Oh sure, could I set up a central server and then store all the documents there and then network them all together. Yeah but why bother? I really don’t need a server, nor do I want to bother setting up sharing and the rest of it on any of my systems. So what’s a lazy geek to do then? Enter Google Docs , Google’s new online word processor. A while back Google acquired a product called from a company called Upstartle. Well they fine-tuned that product and released it as a product called Google Docs (quite a creative name eh?).
Like most of its products, Google has done a pretty good job making Google Docs highly functional and pretty darned easy to use. The interface isn’t cluttered (so far) by nasty feature-creep or bombastic overkill, and Google Docs offers some pretty good core word processing functionality. No, it doesn’t compete with OpenOffice.org or Microsoft Word on a feature by feature basis, but that’s a good thing! I don’t need all that stuff and I don’t want it. If Google goes down that road and morphs Google Docs into some sort of Microsoft Word clone, I’ll stop using the service.
Here’s some of the stuff I like about Google Docs:
It’s easy to create new docs, rename them, save them to the Google Docs service or save them locally.
I can easily choose between saving in Microsoft Word format, HTML, RTF, OpenOffice, or PDF format.
I can get a word count quickly (remember when you had to hunt for it in OpenOffice? Yes it’s been fixed since then, but to this day I loathe any kind of word processor that makes me look for the word count feature).
The revisions tab makes it super duper easy and fast to go back in time and change/fix/edit stuff or just see where I went wrong.
All of my docs are on the server and available on any machine I choose to log in from! No more wondering where I left my latest column or if I saved something important on a test machine and then lost it because I reformatted the hard disk to install another OS for testing (yes I’m somewhat absent-minded sometimes).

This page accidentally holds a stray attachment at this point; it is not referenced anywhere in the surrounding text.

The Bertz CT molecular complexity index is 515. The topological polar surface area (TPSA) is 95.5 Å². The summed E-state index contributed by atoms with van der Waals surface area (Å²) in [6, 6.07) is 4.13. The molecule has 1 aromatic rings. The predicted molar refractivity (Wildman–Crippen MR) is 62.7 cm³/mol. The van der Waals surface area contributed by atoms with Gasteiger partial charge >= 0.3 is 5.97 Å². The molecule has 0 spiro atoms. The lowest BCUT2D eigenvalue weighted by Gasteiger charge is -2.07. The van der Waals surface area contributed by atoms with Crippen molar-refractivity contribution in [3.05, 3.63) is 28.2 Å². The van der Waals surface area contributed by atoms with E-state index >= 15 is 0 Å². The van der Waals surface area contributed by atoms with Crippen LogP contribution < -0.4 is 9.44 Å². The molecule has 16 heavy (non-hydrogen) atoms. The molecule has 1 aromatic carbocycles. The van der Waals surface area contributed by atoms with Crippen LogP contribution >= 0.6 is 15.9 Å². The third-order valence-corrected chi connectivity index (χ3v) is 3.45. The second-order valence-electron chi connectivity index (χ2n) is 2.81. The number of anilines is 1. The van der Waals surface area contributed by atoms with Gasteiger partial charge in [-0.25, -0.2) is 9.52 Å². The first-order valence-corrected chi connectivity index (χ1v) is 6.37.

One thing I don’t like about Google Docs is that there doesn’t seem to be a way to save a document in .txt format. I suppose this is probably something they can easily add in later and I hope they do.
Stuff I don’t use in Google Docs:
The collaboration stuff. I like the idea of this but I haven’t had any practical use for it. Is anybody out there using it? If so, how well has it worked for you?
The Publish feature. I’m not much of a blogger these days so publishing my docs to a blog really isn’t useful to me, but I do like the idea of being able to do it. And Google seems to have offered the option of publishing to more than just their blogging service, so kudos to them for that.
One Last Thing…
Well I suppose I’m actually a bit of a liar…as much as I love Google Docs, old habits die hard. I’ve decided to keep AbiWord and OpenOffice on my computers just in case I want or need them. Hey, why not? They’re free as well and you can never really have too many choices when it comes to word processing if you’re a writer. The more the merrier.
For the most part though, I’ll be doing most of my writing via Google Docs.
What’s your take on Google Docs? Are you using it or are you using another online word processing service? Tell me in the comments below.